For instance, KCC liquid milk is packed in waxed paper packets called Tetra-packs, mostly in half litres for sale to consumers.
The products are then sent to KCC depots for distribution. KCC distribution depots are found at Nairobi, Thika, Mombasa, Kisumu, Nanyuki, Machakos, Eldoret, Kericho and Nakuru. Kenya also exports her milk products to the ‘neighbouring countries like Uganda. Other private milk processors have entered the market e.g. Brookside Dairies, Tuzo and Kitinda.
Problems Facing Dairy Farming in Kenya
- Small scale dairy farms like those in Central Province face stiff competition from other cash crops like tea, coffee, pyrethrum, passion fruits and vegetables.
- Farm inputs are very expensive. This has minimised mechanisation of dairy fanning in the country.
- Roads become muddy and impassable during the rainy season in some major dairy farming areas like Nyandarua District.
- Extensive and abrupt droughts lower production. This at times leads to temporary milk shortage.
- Dairy cattle face the risk of cattle diseases.
- This has restricted dairy farming to Kenya highlands.
- Poor management of dairy co-operatives at the grassroots results to delayed payments. This kills the farmers’ initiative and morale.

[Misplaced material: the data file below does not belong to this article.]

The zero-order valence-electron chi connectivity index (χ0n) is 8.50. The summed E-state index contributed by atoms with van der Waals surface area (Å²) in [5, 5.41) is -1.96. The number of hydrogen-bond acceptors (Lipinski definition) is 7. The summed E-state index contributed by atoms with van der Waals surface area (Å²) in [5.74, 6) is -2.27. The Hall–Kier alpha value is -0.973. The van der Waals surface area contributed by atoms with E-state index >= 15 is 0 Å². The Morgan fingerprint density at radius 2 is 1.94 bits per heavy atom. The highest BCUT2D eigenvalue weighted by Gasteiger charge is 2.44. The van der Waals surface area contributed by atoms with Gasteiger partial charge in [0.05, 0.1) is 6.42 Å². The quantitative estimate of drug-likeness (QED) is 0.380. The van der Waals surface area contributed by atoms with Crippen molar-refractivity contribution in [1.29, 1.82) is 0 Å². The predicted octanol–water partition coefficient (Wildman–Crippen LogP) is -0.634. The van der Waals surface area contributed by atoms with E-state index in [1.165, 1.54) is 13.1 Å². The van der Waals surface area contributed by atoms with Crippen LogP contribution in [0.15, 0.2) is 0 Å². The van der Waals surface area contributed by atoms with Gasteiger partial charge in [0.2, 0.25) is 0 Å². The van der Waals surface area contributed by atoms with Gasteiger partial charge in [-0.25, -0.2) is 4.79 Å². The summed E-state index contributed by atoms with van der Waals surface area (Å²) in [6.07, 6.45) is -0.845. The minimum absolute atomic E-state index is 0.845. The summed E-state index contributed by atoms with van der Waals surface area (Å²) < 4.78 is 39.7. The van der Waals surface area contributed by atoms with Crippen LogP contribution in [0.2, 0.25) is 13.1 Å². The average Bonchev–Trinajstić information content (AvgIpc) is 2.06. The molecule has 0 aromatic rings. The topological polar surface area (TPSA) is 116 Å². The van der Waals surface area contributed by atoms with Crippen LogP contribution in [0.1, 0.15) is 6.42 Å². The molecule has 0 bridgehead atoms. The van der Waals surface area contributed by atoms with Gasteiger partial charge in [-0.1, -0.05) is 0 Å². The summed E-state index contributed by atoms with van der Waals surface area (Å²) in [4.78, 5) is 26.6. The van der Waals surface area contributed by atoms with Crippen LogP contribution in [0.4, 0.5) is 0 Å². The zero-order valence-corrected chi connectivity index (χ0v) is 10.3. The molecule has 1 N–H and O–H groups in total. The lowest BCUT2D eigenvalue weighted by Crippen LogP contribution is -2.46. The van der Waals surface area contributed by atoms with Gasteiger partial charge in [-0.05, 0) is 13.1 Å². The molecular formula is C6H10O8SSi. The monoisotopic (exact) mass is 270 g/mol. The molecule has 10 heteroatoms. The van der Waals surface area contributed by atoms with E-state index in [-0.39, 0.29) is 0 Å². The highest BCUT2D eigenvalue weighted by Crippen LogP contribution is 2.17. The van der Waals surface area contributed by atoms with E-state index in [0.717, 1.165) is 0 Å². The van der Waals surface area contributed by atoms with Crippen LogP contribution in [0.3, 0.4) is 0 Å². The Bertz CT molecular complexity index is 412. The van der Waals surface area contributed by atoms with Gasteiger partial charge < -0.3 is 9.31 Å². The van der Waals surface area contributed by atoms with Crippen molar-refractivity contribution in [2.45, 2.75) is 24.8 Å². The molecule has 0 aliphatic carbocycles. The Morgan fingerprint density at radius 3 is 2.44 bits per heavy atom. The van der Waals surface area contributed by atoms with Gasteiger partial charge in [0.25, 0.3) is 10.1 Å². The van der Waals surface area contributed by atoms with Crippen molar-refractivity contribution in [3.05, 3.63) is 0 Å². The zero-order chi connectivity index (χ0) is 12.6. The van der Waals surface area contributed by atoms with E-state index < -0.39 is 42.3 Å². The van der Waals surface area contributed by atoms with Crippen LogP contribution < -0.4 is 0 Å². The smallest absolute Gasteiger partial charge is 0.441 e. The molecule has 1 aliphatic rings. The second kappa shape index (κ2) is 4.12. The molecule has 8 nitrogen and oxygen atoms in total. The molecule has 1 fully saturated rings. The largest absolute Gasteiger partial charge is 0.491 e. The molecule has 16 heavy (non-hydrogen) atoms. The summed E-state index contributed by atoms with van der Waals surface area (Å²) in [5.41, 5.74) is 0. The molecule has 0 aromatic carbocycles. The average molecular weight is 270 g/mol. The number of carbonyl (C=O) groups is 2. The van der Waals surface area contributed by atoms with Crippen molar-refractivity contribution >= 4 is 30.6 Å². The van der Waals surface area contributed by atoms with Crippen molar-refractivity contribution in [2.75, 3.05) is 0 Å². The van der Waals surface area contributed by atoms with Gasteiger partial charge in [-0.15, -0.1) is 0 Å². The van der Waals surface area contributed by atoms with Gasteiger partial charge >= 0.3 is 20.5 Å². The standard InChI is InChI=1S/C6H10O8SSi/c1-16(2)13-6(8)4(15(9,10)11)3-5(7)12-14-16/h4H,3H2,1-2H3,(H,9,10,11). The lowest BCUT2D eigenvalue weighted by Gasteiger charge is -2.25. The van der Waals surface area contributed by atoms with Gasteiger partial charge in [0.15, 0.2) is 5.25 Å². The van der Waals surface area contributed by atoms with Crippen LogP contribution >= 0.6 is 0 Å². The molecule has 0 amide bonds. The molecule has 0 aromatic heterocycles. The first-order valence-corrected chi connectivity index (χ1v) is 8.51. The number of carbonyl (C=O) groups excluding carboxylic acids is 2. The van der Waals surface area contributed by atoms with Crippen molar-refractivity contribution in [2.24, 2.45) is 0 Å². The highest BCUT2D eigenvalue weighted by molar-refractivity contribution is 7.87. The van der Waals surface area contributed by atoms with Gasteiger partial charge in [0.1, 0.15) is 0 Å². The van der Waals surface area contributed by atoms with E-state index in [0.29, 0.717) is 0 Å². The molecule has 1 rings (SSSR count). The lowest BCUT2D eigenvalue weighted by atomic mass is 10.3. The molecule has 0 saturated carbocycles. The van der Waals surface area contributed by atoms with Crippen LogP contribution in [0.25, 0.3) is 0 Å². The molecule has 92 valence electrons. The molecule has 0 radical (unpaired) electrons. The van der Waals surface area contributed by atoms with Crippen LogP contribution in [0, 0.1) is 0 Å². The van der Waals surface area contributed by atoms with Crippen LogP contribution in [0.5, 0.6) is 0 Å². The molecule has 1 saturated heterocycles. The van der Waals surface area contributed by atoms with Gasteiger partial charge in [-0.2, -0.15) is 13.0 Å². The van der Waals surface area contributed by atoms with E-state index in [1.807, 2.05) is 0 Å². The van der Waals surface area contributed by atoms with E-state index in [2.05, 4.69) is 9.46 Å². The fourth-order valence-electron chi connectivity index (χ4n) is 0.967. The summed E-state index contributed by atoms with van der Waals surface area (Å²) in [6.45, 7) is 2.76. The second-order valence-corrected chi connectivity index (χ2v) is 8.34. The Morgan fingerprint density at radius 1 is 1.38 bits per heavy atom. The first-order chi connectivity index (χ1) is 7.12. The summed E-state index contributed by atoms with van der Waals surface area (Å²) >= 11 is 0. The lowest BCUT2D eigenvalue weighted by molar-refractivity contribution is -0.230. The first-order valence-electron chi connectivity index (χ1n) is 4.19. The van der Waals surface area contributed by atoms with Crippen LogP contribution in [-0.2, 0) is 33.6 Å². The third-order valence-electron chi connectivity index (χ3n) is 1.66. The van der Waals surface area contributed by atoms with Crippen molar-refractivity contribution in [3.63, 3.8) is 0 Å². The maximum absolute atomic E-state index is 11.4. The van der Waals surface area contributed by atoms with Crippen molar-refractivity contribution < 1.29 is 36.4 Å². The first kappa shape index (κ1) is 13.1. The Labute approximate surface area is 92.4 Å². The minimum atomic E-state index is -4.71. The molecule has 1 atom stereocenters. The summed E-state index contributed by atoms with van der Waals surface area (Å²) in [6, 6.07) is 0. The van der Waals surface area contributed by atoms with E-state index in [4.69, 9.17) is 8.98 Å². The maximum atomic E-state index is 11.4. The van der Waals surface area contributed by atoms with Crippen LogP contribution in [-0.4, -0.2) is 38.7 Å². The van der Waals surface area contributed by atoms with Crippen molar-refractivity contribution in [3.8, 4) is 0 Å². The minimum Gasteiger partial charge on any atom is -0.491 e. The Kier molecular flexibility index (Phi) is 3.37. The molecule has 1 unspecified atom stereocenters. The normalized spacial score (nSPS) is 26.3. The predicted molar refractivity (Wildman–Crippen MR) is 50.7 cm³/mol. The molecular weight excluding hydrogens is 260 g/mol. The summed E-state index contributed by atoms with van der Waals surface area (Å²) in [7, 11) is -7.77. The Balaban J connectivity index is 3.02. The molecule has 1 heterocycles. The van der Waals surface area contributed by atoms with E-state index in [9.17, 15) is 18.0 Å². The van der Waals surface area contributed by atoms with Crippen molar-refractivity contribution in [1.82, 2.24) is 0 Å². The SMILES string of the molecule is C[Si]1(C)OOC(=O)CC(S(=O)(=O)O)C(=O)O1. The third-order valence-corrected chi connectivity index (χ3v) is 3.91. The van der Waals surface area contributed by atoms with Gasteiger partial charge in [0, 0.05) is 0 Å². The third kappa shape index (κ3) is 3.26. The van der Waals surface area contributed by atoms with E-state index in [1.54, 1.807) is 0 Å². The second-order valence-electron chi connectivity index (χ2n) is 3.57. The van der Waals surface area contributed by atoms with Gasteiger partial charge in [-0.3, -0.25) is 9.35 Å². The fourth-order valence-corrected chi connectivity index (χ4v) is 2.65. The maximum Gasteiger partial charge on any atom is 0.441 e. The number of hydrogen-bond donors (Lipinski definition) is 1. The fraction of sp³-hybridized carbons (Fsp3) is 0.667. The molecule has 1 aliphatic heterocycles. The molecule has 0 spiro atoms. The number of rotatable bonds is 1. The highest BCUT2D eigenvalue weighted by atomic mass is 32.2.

Steps Taken by the Kenya Government to Improving Dairy Farming
The Government of Kenya has laid emphasis‘ on dairy farming through:
- Improving extension services. Every administrative division in the country is covered by
- xtension officers who from time to time update the farmers on ways of improving their stock.
- Extending credit facilities to farmers through co-operatives.
- Holding agricultural shows at district and provincial levels as well as the Nairobi International Show as a means of educating wananchi on the importance of good dairy farm management.
- Investing in reseraze and availing training opportunities.
- Setting up demonstration projects such as Emali Livestock Multiplicity Project that breeds high quality bulls to be released to the farmers.
Signiﬁcance of Dairy Farming in Kenya
- Employment – The dairy sector has offered employment to many Kenyans. This is in the dairy farms in various parts of the country, milk processing plants, and the dairy related industries.
- High standards of living – Through selling of milk, the farmers are able to generate income. This has helped them to raise their standard of living.
- Promotion of industries – The daily sector has aided the development of industries dealing in the manufacture of inputs such as animal feeds, milking cans, pesticides etc.
- Foreign exchange – Some of the products from the dairy industry e. g. cheese, butter and powdered milk have been exported to other countries. This has earned the country foreign exchange.
- Provision of Proteins – Dairy products are rich in proteins, fat and vitamins which are essential for human health. They thus contribute towards a healthy nation.